Beacon Lights of History, Volume 14 eBook

John Lord
This eBook from the Gutenberg Project consists of approximately 372 pages of information about Beacon Lights of History, Volume 14.

How does the belief in the advancement of man from some low organized form bear on the belief in the immortality of the soul?  Sir John Lubbock has proved that the barbarous races of man possess no clear belief of the kind; but, as Darwin continually reminds us, arguments derived from the primeval beliefs of savages are of little or no avail on either side of a question.  Attention is directed by Darwin to the more relevant fact that few persons feel any anxiety from the impossibility of determining at what precise period in the development of the individual, from the first trace of a minute germinal vesicle, man becomes an immortal being.  He submits that there should be no greater cause for anxiety because the period cannot possibly be determined in the gradually ascending organic scale.

Darwin was well aware that the conclusions arrived at in the work before us—­namely, that man is descended from some lowly organized form—­would be highly distasteful to many.  The very persons, however, who regard the conclusions with distaste admit without hesitation that they are descended from barbarians.  Darwin recalls the astonishment which he himself felt on first seeing a party of Fuegians on a wild and broken shore, when the reflection rushed upon his mind that such men had been his ancestors.  These men were absolutely naked and bedaubed with paint, their long hair was tangled, their mouths frothed with excitement, and their expression was wild, startled, and distrustful.  They possessed hardly any arts, and, like wild animals, lived on what they could catch; they had no government, and were merciless to every one not of their own small tribe.  Remembering the impression made on him by the Fuegians, Darwin suggests that he who has seen a savage in his native land will not feel much shame if forced to acknowledge that the blood of some more humble creature flows in his veins.  “For my own part,” he says, “I would as soon be descended from that heroic little monkey who braved his dreaded enemy in order to save the life of his keeper,—­or from that old baboon, who, descending from the mountains, carried away in triumph his young comrade from a crowd of astonished dogs,—­as from a savage who delights to torture his enemies, offers up bloody sacrifices, practises infanticide without remorse, treats his wives like slaves, knows no decency, and is haunted by the grossest superstitions.”  Darwin holds, in fine, that man may be excused for feeling some pride at having risen, though not through his own exertions, to the very summit of the organic scale; it is further submitted that the fact of his having thus risen, instead of having been aboriginally placed there, may give him hope for a still higher destiny in the distant future.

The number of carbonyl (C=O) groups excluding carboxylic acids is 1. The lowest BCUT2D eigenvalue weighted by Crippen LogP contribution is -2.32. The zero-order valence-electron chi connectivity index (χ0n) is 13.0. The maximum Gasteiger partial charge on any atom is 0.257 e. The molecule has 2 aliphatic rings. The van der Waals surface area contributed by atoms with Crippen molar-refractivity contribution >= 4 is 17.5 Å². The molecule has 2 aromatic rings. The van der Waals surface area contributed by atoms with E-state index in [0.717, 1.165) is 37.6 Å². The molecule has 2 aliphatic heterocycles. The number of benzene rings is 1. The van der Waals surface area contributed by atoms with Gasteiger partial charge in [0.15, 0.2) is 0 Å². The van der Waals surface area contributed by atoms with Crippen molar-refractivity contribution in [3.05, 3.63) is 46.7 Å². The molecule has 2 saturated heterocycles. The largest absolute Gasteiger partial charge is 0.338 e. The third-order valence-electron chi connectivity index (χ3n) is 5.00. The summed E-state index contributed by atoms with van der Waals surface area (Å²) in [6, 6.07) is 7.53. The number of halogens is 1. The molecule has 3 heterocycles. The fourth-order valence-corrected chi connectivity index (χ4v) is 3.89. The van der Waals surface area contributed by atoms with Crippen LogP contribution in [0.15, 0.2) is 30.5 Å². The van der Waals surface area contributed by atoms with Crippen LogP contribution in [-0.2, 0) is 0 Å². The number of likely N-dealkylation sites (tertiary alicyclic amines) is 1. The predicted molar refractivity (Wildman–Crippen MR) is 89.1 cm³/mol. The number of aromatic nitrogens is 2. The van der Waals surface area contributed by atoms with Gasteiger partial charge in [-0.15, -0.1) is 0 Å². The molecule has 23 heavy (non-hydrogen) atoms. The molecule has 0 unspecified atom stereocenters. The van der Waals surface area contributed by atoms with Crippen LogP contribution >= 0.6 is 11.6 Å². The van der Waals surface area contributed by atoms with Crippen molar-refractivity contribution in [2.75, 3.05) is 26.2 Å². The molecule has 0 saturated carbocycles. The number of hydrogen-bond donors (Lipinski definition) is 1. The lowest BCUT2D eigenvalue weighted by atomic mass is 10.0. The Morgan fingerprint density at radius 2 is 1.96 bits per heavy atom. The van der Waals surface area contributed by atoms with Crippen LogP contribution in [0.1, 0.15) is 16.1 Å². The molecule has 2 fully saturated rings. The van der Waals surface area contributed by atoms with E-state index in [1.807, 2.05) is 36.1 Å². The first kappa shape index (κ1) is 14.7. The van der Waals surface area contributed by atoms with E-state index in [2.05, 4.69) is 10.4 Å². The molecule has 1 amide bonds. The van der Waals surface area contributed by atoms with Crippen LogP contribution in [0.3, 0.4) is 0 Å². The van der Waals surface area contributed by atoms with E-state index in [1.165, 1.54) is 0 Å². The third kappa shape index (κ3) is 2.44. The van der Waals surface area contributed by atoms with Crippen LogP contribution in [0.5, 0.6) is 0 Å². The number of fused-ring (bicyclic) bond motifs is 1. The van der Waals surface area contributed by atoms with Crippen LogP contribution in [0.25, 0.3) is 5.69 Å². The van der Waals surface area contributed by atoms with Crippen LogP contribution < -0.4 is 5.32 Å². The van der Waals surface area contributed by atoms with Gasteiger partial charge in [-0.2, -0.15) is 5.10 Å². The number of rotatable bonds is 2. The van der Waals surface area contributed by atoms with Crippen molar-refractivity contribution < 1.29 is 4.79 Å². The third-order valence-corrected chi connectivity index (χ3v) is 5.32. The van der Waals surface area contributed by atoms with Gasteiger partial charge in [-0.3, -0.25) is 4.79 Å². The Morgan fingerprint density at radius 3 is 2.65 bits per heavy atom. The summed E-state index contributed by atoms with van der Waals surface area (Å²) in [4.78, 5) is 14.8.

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Beacon Lights of History, Volume 14 from Project Gutenberg. Public domain.
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